Pay-for-performance arrangements in health care that reward providers for improvement on certain clinical activities may have the unintended consequence of diverting attention from other, unrewarded tasks.
What the Study Found
Researchers designed a study using the United Kingdom's Quality and Outcomes Framework, which seeks to enhance health care providers' performance by linking 25 percent of their income to indicators of quality, care organization, and patient experience. They compared changes in provider performance on measures that were part of the incentive program, as well as performance changes in measures for which providers did not receive incentives.
- In the first year of the program, achievement rates for incentivized indicators were significantly higher than expectations for 22 of 23 examined indicators.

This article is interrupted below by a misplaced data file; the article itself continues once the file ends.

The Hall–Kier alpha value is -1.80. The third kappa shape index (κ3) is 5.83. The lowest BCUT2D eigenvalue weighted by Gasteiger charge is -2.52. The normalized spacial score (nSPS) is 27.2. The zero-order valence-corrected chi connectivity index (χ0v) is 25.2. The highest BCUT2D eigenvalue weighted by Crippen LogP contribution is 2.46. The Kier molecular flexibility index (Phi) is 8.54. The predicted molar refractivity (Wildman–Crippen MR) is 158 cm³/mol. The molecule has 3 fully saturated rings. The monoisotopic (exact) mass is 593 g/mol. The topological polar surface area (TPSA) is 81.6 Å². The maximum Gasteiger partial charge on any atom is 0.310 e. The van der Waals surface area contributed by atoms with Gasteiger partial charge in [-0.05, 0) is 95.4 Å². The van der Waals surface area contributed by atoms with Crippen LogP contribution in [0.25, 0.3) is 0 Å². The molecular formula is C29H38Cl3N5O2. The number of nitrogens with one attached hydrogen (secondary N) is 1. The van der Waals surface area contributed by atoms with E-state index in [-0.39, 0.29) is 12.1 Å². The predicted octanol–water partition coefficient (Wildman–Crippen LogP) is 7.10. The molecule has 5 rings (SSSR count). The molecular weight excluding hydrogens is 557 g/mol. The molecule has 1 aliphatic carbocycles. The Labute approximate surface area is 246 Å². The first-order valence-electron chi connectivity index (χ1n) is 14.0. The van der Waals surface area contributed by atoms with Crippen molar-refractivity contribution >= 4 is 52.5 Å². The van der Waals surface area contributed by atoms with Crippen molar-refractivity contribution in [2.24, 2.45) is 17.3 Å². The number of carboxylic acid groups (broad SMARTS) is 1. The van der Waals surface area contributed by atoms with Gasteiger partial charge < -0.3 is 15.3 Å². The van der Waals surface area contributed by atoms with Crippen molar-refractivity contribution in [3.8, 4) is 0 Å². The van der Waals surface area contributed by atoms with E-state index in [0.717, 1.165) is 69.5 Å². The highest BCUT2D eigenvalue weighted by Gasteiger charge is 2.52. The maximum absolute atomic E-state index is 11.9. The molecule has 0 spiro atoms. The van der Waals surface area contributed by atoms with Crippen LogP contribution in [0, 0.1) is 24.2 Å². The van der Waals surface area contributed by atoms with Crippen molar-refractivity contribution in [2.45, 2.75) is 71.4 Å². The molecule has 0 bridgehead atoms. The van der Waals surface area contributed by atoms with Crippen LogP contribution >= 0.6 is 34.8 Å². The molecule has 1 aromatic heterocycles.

- Improvement on measures slowed but continued in the next two years of the program, and achievement remained significantly above projected rates for the incentivized indicators.
- Overall achievement rates for non-incentivized indicators were significantly below those for incentivized indicators for all activities, suggesting that "improvements associated with financial incentives seem to have been achieved at the expense of small detrimental effects on aspects of care that were not incentivized."
Findings illustrate the limitations of financial incentive programs in health care and the importance of monitoring activities that are not incentivized, as well as those that are, when determining such programs’ success or failure.